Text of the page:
World Urban Forum 5: The right to the city—bridging the urban divide
February 18, 2010
The World Urban Forum has become a premier place to discuss one of the most pressing problems facing the world today: rapid urbanization and its impact on communities, cities, economies, climate change and housing. This year hosted in the swelling city of Rio de Janeiro, the event convenes community organizations, government leaders, professionals and youth to discuss the important issues affecting shelter for the urban poor and the sustainability of the world’s cities.
The location is an appropriate one. Latin America and the Caribbean is the most rapidly urbanizing region in the world, with 77 percent of its population residing in cities. Many of these residents live in informal settlements, with limited access to adequate shelter and sanitation. The omnipresent squatter communities of Brazil, the “favelas” featured in films like “The City of God” and “Bus 174,” have become the flagship likeness of urban poverty. In a city of over 6 million, Rio’s favelas crowd in tightly against wealthier communities, revealing a deep split that gives visual expression to this year’s theme, “The right to the city—bridging the urban divide”.
In addition to networking with worldwide housing leaders throughout the event, Habitat for Humanity staff and advocates will meet in Rio early to dialogue about how civil society can more actively become involved in public policy in the region. During the event, Habitat is also promoting a Portuguese version of its online course, “The Martinez Tale: A look at Shelter, Settlement and Sustainable Livelihoods.”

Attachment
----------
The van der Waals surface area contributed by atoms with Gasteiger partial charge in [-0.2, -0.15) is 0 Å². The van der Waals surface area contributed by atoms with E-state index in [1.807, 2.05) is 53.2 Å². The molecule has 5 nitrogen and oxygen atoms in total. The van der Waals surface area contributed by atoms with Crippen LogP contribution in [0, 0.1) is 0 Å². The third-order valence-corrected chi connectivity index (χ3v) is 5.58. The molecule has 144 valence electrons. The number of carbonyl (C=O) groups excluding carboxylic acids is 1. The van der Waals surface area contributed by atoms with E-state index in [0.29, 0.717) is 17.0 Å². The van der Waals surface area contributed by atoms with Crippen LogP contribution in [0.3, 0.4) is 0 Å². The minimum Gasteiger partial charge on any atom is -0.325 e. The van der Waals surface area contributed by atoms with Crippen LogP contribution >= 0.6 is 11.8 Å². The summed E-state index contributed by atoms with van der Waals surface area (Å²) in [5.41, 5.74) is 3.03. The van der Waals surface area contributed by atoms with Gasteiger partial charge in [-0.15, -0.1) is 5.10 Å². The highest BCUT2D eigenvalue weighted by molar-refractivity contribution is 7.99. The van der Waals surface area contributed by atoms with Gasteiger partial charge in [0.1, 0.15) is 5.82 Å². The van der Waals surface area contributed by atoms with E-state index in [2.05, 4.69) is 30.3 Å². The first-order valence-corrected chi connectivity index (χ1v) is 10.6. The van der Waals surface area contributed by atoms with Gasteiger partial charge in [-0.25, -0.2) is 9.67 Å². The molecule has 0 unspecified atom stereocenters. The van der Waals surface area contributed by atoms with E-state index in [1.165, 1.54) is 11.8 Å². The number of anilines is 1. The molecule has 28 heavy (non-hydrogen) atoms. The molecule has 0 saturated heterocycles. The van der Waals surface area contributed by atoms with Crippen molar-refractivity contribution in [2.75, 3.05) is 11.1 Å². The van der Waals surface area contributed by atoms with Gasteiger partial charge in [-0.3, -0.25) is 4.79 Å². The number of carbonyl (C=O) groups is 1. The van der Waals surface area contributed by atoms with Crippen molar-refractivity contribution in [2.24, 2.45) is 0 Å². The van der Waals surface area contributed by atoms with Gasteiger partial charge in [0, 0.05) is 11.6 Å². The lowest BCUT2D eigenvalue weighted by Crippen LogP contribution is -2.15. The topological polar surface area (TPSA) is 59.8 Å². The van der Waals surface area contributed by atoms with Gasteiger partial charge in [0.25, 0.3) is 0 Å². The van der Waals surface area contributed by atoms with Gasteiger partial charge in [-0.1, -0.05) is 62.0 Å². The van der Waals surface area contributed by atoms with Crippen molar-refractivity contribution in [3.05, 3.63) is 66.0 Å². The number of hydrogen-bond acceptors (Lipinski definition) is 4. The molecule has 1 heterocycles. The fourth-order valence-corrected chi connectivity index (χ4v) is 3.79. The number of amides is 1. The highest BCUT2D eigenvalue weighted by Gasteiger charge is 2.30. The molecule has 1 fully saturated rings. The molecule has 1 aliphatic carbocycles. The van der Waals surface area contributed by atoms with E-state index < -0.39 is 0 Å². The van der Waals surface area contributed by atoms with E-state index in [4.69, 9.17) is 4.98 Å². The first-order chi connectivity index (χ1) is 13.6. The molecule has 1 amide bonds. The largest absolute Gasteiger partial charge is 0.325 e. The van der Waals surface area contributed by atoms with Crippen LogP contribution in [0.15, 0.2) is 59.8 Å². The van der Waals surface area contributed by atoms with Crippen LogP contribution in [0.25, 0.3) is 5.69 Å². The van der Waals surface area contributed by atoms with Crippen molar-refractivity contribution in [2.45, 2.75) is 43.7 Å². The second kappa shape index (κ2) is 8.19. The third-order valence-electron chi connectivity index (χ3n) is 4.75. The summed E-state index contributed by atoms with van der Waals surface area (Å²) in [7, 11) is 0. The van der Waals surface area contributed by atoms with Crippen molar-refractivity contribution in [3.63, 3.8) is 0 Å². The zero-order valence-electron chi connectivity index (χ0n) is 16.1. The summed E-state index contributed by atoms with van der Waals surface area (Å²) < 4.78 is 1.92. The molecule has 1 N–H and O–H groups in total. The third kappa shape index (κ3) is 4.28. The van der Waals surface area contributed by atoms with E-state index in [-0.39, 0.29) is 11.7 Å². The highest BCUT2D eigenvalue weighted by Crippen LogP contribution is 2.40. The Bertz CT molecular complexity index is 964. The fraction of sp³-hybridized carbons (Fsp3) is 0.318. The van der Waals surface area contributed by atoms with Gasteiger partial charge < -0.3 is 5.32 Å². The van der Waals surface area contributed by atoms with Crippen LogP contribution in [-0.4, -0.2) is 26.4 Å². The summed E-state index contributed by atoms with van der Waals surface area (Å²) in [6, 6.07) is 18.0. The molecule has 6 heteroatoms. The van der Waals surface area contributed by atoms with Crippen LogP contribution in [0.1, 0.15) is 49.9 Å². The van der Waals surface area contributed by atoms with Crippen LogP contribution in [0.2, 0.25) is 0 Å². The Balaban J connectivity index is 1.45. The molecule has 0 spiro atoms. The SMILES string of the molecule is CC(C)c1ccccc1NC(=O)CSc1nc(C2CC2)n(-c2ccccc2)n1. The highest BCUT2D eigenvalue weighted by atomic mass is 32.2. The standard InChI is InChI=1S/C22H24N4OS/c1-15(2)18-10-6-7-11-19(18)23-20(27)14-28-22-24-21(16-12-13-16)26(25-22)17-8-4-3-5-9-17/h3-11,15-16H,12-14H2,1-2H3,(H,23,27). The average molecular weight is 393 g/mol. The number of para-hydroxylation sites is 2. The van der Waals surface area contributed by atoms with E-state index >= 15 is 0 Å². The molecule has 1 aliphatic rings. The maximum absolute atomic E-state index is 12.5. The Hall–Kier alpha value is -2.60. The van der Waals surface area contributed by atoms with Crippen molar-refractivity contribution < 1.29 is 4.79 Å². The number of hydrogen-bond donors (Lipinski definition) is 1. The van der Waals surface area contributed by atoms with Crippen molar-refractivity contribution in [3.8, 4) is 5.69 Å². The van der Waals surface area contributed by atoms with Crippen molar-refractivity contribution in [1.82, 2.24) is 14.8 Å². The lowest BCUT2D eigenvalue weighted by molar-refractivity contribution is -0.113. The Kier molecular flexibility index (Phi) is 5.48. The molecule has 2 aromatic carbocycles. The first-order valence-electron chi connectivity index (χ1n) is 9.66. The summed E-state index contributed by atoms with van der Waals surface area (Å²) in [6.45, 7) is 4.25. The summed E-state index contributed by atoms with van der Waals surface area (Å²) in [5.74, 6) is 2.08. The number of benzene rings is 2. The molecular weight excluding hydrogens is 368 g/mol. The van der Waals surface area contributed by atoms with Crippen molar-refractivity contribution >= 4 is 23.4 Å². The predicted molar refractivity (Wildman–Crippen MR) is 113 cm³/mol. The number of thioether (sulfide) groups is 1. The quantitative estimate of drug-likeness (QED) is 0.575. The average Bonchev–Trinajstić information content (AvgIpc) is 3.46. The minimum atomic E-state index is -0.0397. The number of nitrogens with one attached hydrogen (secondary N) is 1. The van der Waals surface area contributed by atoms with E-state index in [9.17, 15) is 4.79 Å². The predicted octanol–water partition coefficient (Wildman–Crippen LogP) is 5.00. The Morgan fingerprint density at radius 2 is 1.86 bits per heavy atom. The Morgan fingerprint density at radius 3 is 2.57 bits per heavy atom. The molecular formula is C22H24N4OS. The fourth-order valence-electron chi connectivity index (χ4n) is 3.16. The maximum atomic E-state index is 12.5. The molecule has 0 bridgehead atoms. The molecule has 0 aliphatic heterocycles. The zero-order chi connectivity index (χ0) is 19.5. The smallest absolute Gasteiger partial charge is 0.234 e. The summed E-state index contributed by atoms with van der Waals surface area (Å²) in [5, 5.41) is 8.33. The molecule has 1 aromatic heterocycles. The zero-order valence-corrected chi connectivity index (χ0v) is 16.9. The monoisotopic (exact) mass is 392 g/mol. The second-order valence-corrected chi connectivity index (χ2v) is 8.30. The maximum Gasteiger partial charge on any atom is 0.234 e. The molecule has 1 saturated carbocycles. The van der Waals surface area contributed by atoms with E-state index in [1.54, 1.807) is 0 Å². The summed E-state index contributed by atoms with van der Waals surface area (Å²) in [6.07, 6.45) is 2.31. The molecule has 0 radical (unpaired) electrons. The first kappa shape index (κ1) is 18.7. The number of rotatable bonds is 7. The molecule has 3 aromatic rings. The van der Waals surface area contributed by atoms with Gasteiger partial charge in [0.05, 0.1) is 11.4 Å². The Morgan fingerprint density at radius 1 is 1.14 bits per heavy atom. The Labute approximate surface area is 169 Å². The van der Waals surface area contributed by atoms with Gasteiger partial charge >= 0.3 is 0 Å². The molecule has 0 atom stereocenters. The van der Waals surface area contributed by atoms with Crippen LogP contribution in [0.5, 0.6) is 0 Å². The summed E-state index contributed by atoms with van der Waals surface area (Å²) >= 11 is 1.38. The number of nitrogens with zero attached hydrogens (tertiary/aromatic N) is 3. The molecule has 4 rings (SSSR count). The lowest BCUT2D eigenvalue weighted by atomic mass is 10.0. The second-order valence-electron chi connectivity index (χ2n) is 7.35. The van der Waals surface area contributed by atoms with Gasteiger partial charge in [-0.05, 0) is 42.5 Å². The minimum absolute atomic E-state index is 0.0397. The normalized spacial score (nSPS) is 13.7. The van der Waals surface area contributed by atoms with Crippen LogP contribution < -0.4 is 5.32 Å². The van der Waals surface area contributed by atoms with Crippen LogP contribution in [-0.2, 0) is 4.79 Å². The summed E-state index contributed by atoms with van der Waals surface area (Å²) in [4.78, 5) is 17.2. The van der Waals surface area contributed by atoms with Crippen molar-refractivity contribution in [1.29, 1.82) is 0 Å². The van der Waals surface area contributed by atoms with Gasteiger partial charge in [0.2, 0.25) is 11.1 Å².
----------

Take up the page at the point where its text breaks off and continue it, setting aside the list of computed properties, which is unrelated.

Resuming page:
“Hosting this event in Latin America, in the shadow of Rio’s favelas, provides Habitat an opportunity to coordinate our activities with like-minded organizations,” says Steve Little, Public Awareness Director for the Latin America/Caribbean regional office. “This is an opportunity to join forces, and work together on a global scale to address our community’s biggest issues in a holistic way.”
On Wednesday, March 24, from 4:40-6:30 p.m., Little will host a workshop entitled, “Can Volunteers Bridge the Urban Divide?” The session will bring together representatives from several organizations to examine the role of volunteers in development work, and how the participation of those volunteers is more meaningful than simply “free labor.”
“There are more than one billion slum dwellers around the world,” says Little, “and every day that number grows larger. If we hope to bridge the urban divide, we need to forge relationships between socioeconomic levels, and break down the physical and social walls that segregate slum dwellers from the rest of the city. We need to look beyond our programs, and engage the public in ways more meaningful than simply donating money.”
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